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Sapphire HD 5570 1GB Review

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For an entry-level graphics card the HD 5570 did an exceptional job. It achieved playable FPS across most of the games tested and put up good scores during the DX 10 Futuremark benchmarking program. This by itself isn't that impressive, but when you add the fact that the HD 5570 is a low profile card with a maximum board power of 43 watts and will cost under $100, the larger picture really begins to take shape. The low profile design of the card will appeal to the HTPC crowd, which is looking for low wattage, small card that can smoothly run their demanding HD content. The low price, will benefit gamers on a tight budget that just can't afford the more expensive gear and even some mid-range gamers looking for a nice budget solution. There is however, a much wider audience than the HTPC and entry to mid-range do-it-yourself computer builders though. This group consists of people that bought a small pre-built system from their local computer center that will only support low profile graphics cards. In these instances, regardless of what you spent on the computer, it usually comes with either an integrated graphics processor or an under-performing, low-profile graphics card. So, for the under-powered pre-built owner out there, the Sapphire HD 5570 can open up a whole new world of possibilities and you will now be able to take that system and turn it into a entry-level gaming machine or a nice multi-media center. This group will have no issues running the graphics card at stock speeds.  

For the rest of us, overclocking is where it's at, and luckily in this regard, the 5570 doesn't disappoint. The overclocking potential is due to the GPU processor being built on a 40nm die that is easily cooled by the passive heatsink on the card. After some tweaking, I was able to adjust the core clock by 251MHz and the memory speeds were able to be increase by 200MHz. Once I reached these final overclocking speeds, the HD 5570 really started to perform better and in many instances it was equal to or just shy of its older (and more expensive) brother, the HD 5670. On top of this, you get all of ATI's current technologies such as CrossFireX, ATI Stream Technology and Eyefinity, which greatly add to the value and versatility of the card. With Eyefinity support, this card can support up to three monitors with resolutions up to 5670 x 1200. Now, we all know you are going to need more power than the HD 5570 has to game in this manner, but it would be more than enough power to setup a multiple monitor workstation.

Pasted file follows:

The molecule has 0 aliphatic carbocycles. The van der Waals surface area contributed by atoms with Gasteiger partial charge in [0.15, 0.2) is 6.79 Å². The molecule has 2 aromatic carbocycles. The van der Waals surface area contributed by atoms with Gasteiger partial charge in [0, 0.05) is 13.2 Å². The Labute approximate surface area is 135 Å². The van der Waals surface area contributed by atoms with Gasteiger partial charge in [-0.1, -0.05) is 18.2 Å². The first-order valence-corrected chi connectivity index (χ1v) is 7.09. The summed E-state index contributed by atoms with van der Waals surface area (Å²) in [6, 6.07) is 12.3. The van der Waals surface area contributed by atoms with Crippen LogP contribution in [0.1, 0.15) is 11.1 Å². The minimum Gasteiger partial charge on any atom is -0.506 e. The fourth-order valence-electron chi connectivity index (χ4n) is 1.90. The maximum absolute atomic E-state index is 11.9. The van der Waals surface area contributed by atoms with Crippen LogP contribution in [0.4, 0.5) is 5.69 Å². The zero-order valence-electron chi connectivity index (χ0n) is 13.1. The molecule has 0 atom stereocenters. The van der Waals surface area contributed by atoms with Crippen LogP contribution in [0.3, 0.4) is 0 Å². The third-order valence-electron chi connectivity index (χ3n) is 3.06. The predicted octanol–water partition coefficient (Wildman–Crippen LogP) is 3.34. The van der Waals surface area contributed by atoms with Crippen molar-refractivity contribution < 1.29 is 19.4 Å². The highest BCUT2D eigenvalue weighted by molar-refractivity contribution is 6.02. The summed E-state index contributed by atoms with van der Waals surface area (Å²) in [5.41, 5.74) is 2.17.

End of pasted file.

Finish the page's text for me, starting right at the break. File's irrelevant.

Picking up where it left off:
The only complaints I can really level against the HD 5570 is that it would have been nice to get some more accessories with the card and that the active cooling solution could bother some sensitive HTPC users. These are extremely small problems and in fact the fan speed did not start to get noticeable until the fan was spinning at around 60%.  It wasn't until around 75% and up that it started to get loud. If you are bothered by fan noise though, the HD 5570 runs cool and it should have no issues switching to a passive heatsink, to eliminate any noise. So, with the HD 5570, you get a very versatile graphics card that is very capable of playing most games on the market, smoothly runs HD content,  effortlessly edits image/video, fits into just about any case regardless of size, and only comes with a few flaws. All of these make the card very much worth the price and if you are in the market to replace an integrated GPU or an older graphics card, I say go for it - you won't be disappointed.




  • Performance
  • Price
  • Low profile
  • Overclocks well
  • Low power requirement
  • DX 11
  • ATI Eyefinity Technology
  • ATI Stream Technology


  • Limited accessories
  • Fan noise could bother sensitive HTPC users


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